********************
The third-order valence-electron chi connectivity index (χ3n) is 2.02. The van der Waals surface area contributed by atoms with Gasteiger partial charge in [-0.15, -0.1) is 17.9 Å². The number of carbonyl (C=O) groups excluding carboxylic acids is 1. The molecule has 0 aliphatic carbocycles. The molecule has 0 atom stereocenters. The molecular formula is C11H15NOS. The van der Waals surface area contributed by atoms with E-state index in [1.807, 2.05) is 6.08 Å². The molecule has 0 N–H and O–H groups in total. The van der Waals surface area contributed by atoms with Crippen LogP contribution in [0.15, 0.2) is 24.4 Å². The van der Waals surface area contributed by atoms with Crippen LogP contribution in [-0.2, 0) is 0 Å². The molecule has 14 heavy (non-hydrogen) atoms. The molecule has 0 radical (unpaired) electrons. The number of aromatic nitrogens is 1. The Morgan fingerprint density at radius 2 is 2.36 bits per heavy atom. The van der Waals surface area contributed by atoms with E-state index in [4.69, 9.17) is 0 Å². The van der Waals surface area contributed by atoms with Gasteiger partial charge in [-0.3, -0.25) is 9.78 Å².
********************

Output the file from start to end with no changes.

The third-order valence-electron chi connectivity index (χ3n) is 2.02. The van der Waals surface area contributed by atoms with Gasteiger partial charge in [-0.15, -0.1) is 17.9 Å². The number of carbonyl (C=O) groups excluding carboxylic acids is 1. The molecule has 0 aliphatic carbocycles. The molecule has 0 atom stereocenters. The molecular formula is C11H15NOS. The van der Waals surface area contributed by atoms with E-state index in [1.807, 2.05) is 6.08 Å². The molecule has 0 N–H and O–H groups in total. The van der Waals surface area contributed by atoms with Crippen LogP contribution in [0.15, 0.2) is 24.4 Å². The van der Waals surface area contributed by atoms with Crippen LogP contribution in [-0.2, 0) is 0 Å². The molecule has 14 heavy (non-hydrogen) atoms. The molecule has 0 radical (unpaired) electrons. The number of aromatic nitrogens is 1. The Morgan fingerprint density at radius 2 is 2.36 bits per heavy atom. The van der Waals surface area contributed by atoms with E-state index in [4.69, 9.17) is 0 Å². The van der Waals surface area contributed by atoms with Gasteiger partial charge in [-0.3, -0.25) is 9.78 Å².